Intel Prescott P4 3.2GHz and P4 EE 3.4GHz

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Intel Prescott P4 3.2GHz and P4 EE 3.4GHz - Page 5

Intel Pentium 4 3.2GHz Prescott
And Pentium 4 3.4GHz  Extreme Edition
Significant changes in P4 architecture bring future scalability

By, Dave Altavilla
February 1, 2004

 

We took another look at Video Encoding performance with Windows Media Encoder 9.  Windows Media Encoder 9 is both SSE optimized and makes use of Hyperthreading.

Windows Media Encoder 9
Digital Video Encoding Test

In this test, we took a 416MB Digital Video file and encoded to WMV9 format.  Times were recorded in minutes and seconds.  Lower times indicate better performance.

First things first, this is obviously a Pentium 4 optimized application and all our P4 chips here left the Athlons in the dust.  The 3.2GHz P4 Prescott CPU just sneaked past the 3.2GHz Northwood and fell in right behind its Extreme Edition counterpart.  The 3.4GHz P4 EE clearly takes the lead with its high clock speed and 2MB L3 cache, besting the next fastest score by a solid 11 seconds.  When you are processing large video files like we used in this test (the clip is only a bit over 2 minutes long however), those extra seconds can begin to add up quickly.

Cinebench 2003 Performance Tests
3D Modeling and Rendering Tests

The Cinebench 2003 benchmark is an OpenGL 3D rendering performance test, based on the commercially available Cinema 4D application.  This is a multi-threaded, multi-processor aware benchmark that renders a single 3D scene.  The time it took each test system to render the entire scene is represented in the graph below (listed in seconds).  We ran two sets of numbers, one in single thread mode and one in the benchmark's multi-threaded mode, for our Hyperthreading capable P4 test systems.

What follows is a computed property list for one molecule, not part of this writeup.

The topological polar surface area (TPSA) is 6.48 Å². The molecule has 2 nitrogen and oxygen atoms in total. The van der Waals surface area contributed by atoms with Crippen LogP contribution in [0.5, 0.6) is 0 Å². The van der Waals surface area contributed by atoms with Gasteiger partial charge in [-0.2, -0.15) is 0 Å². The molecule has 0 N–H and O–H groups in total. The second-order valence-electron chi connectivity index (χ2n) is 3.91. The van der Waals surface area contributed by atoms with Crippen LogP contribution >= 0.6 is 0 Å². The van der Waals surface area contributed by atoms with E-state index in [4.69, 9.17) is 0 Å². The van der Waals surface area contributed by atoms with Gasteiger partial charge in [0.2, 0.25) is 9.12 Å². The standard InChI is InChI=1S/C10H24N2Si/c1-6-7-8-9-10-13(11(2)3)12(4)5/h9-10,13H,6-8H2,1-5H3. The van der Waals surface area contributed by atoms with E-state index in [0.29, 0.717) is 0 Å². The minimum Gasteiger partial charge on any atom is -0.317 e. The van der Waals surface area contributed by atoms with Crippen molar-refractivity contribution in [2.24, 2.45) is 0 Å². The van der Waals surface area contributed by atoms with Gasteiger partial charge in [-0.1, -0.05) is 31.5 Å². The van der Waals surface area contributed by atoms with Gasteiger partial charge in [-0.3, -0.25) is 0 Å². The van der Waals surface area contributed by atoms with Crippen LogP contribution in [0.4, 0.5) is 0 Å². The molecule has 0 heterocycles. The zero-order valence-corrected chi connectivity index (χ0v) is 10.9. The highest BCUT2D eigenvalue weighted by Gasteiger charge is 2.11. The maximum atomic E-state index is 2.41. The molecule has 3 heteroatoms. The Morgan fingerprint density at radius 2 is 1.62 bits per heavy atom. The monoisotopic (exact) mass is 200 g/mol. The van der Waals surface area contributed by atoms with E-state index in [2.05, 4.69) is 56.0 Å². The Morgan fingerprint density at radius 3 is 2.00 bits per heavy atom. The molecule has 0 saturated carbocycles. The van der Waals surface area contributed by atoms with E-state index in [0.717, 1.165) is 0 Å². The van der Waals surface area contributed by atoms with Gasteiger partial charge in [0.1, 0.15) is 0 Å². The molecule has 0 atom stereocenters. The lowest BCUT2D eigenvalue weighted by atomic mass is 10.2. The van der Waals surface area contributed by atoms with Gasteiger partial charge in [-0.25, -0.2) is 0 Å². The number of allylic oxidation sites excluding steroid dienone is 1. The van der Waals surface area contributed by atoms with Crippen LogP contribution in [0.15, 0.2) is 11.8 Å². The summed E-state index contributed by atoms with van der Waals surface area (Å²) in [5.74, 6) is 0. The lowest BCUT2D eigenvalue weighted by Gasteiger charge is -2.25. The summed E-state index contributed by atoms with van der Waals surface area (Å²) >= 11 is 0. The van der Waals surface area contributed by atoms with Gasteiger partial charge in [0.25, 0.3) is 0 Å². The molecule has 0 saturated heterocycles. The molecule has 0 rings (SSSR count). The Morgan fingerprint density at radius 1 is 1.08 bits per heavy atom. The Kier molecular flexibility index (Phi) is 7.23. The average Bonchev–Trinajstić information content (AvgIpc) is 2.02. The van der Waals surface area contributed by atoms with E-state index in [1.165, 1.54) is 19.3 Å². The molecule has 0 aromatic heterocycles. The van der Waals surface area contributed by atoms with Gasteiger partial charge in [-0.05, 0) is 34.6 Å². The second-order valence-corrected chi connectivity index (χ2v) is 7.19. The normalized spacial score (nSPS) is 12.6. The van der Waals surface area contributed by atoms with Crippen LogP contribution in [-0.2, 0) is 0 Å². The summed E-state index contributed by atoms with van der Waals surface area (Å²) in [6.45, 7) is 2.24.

Surprisingly, the P4 3.2GHz Prescott CPU falls apart here, losing handily to the 3.2GHz Northwood and almost to the Athlon 64 3200+.  Clearly the benchmark isn't benefiting much from larger cache sizes, since the P4 Northwood and Extreme Edition cores are neck and neck, clock for clock.  The results scale accordingly in the Multi CPU test, where Prescott falls well behind again.

SPEC Viewperf
3D Modeling and Rendering Performance

We'll have a look now at something a little more diverse and "industrial strength" with SPEC Viewperf version 7.1.  Viewperf 7.1 draws performance metrics on many data-points in several different OpenGL based applications from various ISVs (Independent Software Vendors). The SPECopc (SPEC OpenGL Performance Characterization) project group is comprised of companies like 3DLabs, Intel, AMD, NVIDIA, ATi, Dell, IBM, SGI, Sun Micro as well as others, and helps define and endorse what application viewsets are used in the SPECviewperf test.

Currently, there are six standard SPECopc application viewsets:   (courtesy SPEC.org)

  • 3dsmax-02, based on SPECapc for 3ds max 3.1 configured with the Open GL driver, includes three models containing an average of 1.5 million vertices each, and tests performance of scenes with different levels of lighting.
  • dx-08, based on IBM's Data Explorer application, has 10 different tests.
  • drv-09, based on Intergraph's DesignReview model review package, has five different tests.
  • light-06, based on Discreet's Lightscape radiosity application, has four tests.
  • proe-02, based on SPECapc for Pro/ENGINEER 2001, measures two models in three modes - shaded, wireframe and hidden-line removal (HLR).
  • ugs-03, based on SPECapc for Unigraphics V17, tests performance based on an engine model containing 2.1 million vertices.

 

 

Where Prescott may have fallen down in the Cinema 4D based Cinebench benchmarks, it makes up for in spades with SPEC Viewperf.  The new core bests even the high end 3.4GHz Extreme Edition P4 in almost every test, except for drv-09 (Intergraph DesignReview).  The margin of lead in the Lightscape test is remarkable when you consider how much faster it is versus a 3.4GHz EE CPU.  The Athlon 64s can't keep up, especially in ProEngineer (proe-02), which is a very popular CAD suite.  If you are into Workstation Design applications, such as those seen here in Viewperf 7.1, then the new Pentium 4 Prescott processor may be your best choice for top performance.

 

Gaming Benchmarks - Wolfenstein ET, 3DMark 2003, Comanche 4

Tags:  Intel, Pre, 4G, GHz, 3.2, P4, 4GHz, 2G, and

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